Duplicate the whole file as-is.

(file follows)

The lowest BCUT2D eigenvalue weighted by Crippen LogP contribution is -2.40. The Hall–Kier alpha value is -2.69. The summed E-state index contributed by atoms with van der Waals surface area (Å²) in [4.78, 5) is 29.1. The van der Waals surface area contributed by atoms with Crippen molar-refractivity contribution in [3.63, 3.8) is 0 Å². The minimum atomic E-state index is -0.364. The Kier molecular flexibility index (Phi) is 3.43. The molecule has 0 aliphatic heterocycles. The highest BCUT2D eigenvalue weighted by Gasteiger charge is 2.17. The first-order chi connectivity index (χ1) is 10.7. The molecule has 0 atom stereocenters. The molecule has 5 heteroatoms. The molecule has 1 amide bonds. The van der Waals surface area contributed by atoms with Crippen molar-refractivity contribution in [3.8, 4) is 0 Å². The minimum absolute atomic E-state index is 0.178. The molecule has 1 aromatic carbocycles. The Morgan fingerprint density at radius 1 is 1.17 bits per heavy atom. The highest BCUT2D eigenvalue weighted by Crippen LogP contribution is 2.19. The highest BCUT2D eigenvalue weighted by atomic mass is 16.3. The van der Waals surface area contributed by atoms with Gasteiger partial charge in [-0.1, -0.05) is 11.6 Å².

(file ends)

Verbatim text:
The lowest BCUT2D eigenvalue weighted by Crippen LogP contribution is -2.40. The Hall–Kier alpha value is -2.69. The summed E-state index contributed by atoms with van der Waals surface area (Å²) in [4.78, 5) is 29.1. The van der Waals surface area contributed by atoms with Crippen molar-refractivity contribution in [3.63, 3.8) is 0 Å². The minimum atomic E-state index is -0.364. The Kier molecular flexibility index (Phi) is 3.43. The molecule has 0 aliphatic heterocycles. The highest BCUT2D eigenvalue weighted by Gasteiger charge is 2.17. The first-order chi connectivity index (χ1) is 10.7. The molecule has 0 atom stereocenters. The molecule has 5 heteroatoms. The molecule has 1 amide bonds. The van der Waals surface area contributed by atoms with Crippen molar-refractivity contribution in [3.8, 4) is 0 Å². The minimum absolute atomic E-state index is 0.178. The molecule has 1 aromatic carbocycles. The Morgan fingerprint density at radius 1 is 1.17 bits per heavy atom. The highest BCUT2D eigenvalue weighted by Crippen LogP contribution is 2.19. The highest BCUT2D eigenvalue weighted by atomic mass is 16.3. The van der Waals surface area contributed by atoms with Gasteiger partial charge in [-0.1, -0.05) is 11.6 Å².